The research, which was published today (8 June), shows a disparity between the experiences of white and BAME women across the board during the pandemic, whether that’s worries about debt and facing financial difficulties in the future or working longer hours since working from home.
Although the term BAME is problematic and the Fawcett Society acknowledge its limitations, they state that the term has been used because the data the organisation holds for individual ethnic groups “would not be sufficiently large for the findings to be reliable” and would risk “drawing incorrect conclusions about different women’s experiences”.
The Fawcett Society’s report follows the publication of the recent Public Health England review which revealed that those from BAME groups have a higher risk from dying with coronavirus than their white counterparts; the risk of death among people of Bangladeshi background is double that of white British people.
Based on the experiences of 3,280 respondents from different ethnic backgrounds, this new report from the Fawcett Society gives an informed insight into the social, psychological and financial impacts of the crisis.
Financially, the report highlights a significant disparity between women from BAME and white backgrounds when it comes to struggling to make ends meet. Alongside the fact that 42.9% of BAME women said they believed they would be in more debt as a result of the crisis, compared to 37.1% of white women, the report also revealed that almost a quarter of BAME mothers are struggling to feed their children. In comparison, only 19% of white mothers had this experience.
This disproportionate impact of coronavirus on BAME women is also seen when you consider the number of disabled or retired people who say they have recently lost support from the government. Among the report’s 3,280 respondents, over twice as many BAME women and men reported that they had recently lost support from the government (42.5% and 48.3%) than white women and men (12.7% and 20.6%). Over half of BAME women also said that they were “not sure where to turn for help” during the pandemic, compared to only 18.7% of white women.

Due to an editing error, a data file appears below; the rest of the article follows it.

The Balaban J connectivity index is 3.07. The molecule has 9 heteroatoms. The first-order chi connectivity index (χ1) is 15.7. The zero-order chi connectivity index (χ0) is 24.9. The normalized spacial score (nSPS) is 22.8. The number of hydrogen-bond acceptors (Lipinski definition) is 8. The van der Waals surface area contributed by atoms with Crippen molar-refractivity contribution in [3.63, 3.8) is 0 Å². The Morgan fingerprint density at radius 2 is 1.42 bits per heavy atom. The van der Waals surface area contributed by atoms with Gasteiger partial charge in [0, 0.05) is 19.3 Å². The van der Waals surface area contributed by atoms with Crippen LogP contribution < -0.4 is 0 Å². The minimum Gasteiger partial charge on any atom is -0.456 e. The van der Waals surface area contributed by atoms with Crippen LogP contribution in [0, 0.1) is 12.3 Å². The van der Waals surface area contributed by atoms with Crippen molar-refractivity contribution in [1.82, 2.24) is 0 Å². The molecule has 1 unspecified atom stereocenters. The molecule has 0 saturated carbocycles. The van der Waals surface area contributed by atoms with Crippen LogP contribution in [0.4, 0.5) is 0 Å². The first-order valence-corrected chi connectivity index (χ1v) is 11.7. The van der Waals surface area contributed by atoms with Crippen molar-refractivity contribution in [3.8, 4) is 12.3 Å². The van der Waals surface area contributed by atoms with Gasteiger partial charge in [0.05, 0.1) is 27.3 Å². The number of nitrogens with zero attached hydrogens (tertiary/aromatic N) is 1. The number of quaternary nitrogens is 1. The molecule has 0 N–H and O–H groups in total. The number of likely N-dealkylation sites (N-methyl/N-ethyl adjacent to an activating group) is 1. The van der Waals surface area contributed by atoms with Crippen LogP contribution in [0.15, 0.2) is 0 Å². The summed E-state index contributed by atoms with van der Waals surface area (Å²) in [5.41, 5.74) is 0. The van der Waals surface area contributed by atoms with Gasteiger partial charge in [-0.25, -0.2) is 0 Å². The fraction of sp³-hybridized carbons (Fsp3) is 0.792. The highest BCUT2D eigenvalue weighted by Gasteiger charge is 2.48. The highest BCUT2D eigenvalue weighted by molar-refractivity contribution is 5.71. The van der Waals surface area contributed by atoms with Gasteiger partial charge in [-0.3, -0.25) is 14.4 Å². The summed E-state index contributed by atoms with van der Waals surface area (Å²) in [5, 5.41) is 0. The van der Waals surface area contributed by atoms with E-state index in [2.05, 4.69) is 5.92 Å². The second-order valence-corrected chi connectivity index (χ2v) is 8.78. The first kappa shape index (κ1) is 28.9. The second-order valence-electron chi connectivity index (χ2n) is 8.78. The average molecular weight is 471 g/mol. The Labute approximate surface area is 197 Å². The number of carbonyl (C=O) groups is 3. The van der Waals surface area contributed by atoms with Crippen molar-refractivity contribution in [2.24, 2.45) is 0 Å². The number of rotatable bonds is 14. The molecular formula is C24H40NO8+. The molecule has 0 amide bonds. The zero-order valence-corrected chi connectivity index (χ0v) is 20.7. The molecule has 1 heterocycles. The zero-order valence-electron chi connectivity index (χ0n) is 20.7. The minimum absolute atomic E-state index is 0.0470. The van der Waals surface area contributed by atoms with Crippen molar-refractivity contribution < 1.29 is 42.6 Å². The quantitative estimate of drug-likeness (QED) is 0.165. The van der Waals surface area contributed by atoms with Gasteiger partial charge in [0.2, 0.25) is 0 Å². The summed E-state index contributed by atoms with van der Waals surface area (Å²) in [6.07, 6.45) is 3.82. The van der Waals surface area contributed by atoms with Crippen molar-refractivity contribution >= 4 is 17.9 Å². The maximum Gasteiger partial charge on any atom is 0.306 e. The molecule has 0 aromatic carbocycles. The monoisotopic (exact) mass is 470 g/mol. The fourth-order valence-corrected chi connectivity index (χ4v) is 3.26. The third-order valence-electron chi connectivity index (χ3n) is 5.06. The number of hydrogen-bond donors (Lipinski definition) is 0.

Psychologically, BAME women have also been hardest hit; life satisfaction and happiness were lowest for this group, and half of BAME women reported high anxiety levels (white women reported a similar experience in this area).
The report also sheds some light on how the shift towards working from home has taken its toll on both men and women from a BAME background. There has been some discussion throughout the crisis about the fact that people from ethnic minority backgrounds – “particularly Indian, black African and black Caribbean people,” as the report points out – are over-represented in key worker jobs, specifically when it comes to front-line health and social care roles, but what that discussion hasn’t touched upon is the experience of BAME people working from home.
Among the respondents who reported working from home, a much higher proportion of BAME people (41% of women and 38.9% of men) reported working more than before the pandemic compared to white people (29.2% of women and 28.5% of men). Of course, we cannot fully explain why this might have happened without an understanding of the roles held by these respondents. But when reports and experiences have shown that people of colour are more likely to struggle with imposter syndrome and feelings of self-doubt, it makes sense that people from the BAME community could be feeling the pressures of digital presenteeism much more than their white counterparts.
“Covid-19 has brought the harsh realities of pre-existing racial inequalities into sharp relief, and nowhere is this more manifest than the disproportionate social and economic impact of covid-19 on black and ethnic minority women,” said Zubaida Haque, Interim Director of the Runnymede Trust.
“This survey starkly illustrates the higher levels of health and economic burden among BME women, including the higher proportions of BME mothers reporting that they are struggling to feed their children, compared to their white counterparts. Unless the Chancellor takes more steps to strengthen the social security safety net during Covid-19, the racial inequality gap between BME and white groups will get even wider, leaving BME groups, and BME women in particular, even more vulnerable to the bleak and unequal consequences of Covid-19.”
As Zubaida Haque points out, if the report from the Fawcett Society tells us anything, it’s that systemic racism remains a massive problem in the UK. The coronavirus pandemic has exposed the inequalities which run rife in our society – and, as always, BAME women are facing the brunt of this broken system.
If you’re struggling to cope with the impact the coronavirus crisis is having on you and/or your community, there are a number of resources available to provide support:
- A number of wellbeing apps have made their content free to access during the crisis.
- Black Minds Matter UK is providing fully-funded therapy sessions for black people by black therapists – you can check them out here.
- Our guides to coping with anxiety during the pandemic can give you the tools to develop coping mechanisms to help you in the future.